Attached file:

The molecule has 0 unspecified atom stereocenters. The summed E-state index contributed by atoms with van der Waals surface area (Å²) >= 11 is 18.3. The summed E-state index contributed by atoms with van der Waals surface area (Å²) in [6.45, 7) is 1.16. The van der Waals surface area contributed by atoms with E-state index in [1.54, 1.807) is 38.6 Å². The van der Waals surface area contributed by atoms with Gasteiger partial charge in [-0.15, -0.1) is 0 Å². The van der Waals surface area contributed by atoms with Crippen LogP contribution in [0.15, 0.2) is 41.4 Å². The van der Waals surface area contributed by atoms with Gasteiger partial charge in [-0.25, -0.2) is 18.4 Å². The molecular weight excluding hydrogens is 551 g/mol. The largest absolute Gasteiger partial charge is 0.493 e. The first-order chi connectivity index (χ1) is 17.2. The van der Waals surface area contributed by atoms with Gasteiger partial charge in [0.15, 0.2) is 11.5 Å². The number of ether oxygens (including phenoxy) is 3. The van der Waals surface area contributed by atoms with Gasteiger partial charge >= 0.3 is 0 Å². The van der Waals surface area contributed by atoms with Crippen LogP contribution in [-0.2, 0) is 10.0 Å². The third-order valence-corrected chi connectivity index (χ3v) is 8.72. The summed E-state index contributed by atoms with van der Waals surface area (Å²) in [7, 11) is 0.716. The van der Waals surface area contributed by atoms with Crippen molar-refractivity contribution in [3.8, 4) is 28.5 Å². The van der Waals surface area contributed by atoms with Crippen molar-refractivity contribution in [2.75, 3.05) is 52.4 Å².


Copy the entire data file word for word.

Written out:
The molecule has 0 unspecified atom stereocenters. The summed E-state index contributed by atoms with van der Waals surface area (Å²) >= 11 is 18.3. The summed E-state index contributed by atoms with van der Waals surface area (Å²) in [6.45, 7) is 1.16. The van der Waals surface area contributed by atoms with E-state index in [1.54, 1.807) is 38.6 Å². The van der Waals surface area contributed by atoms with Gasteiger partial charge in [-0.15, -0.1) is 0 Å². The van der Waals surface area contributed by atoms with Crippen LogP contribution in [0.15, 0.2) is 41.4 Å². The van der Waals surface area contributed by atoms with Gasteiger partial charge in [-0.25, -0.2) is 18.4 Å². The molecular weight excluding hydrogens is 551 g/mol. The largest absolute Gasteiger partial charge is 0.493 e. The first-order chi connectivity index (χ1) is 17.2. The van der Waals surface area contributed by atoms with Gasteiger partial charge in [0.15, 0.2) is 11.5 Å². The number of ether oxygens (including phenoxy) is 3. The van der Waals surface area contributed by atoms with Gasteiger partial charge >= 0.3 is 0 Å². The van der Waals surface area contributed by atoms with Crippen LogP contribution in [-0.2, 0) is 10.0 Å². The third-order valence-corrected chi connectivity index (χ3v) is 8.72. The summed E-state index contributed by atoms with van der Waals surface area (Å²) in [7, 11) is 0.716. The van der Waals surface area contributed by atoms with Crippen molar-refractivity contribution in [3.8, 4) is 28.5 Å². The van der Waals surface area contributed by atoms with Crippen molar-refractivity contribution in [2.75, 3.05) is 52.4 Å².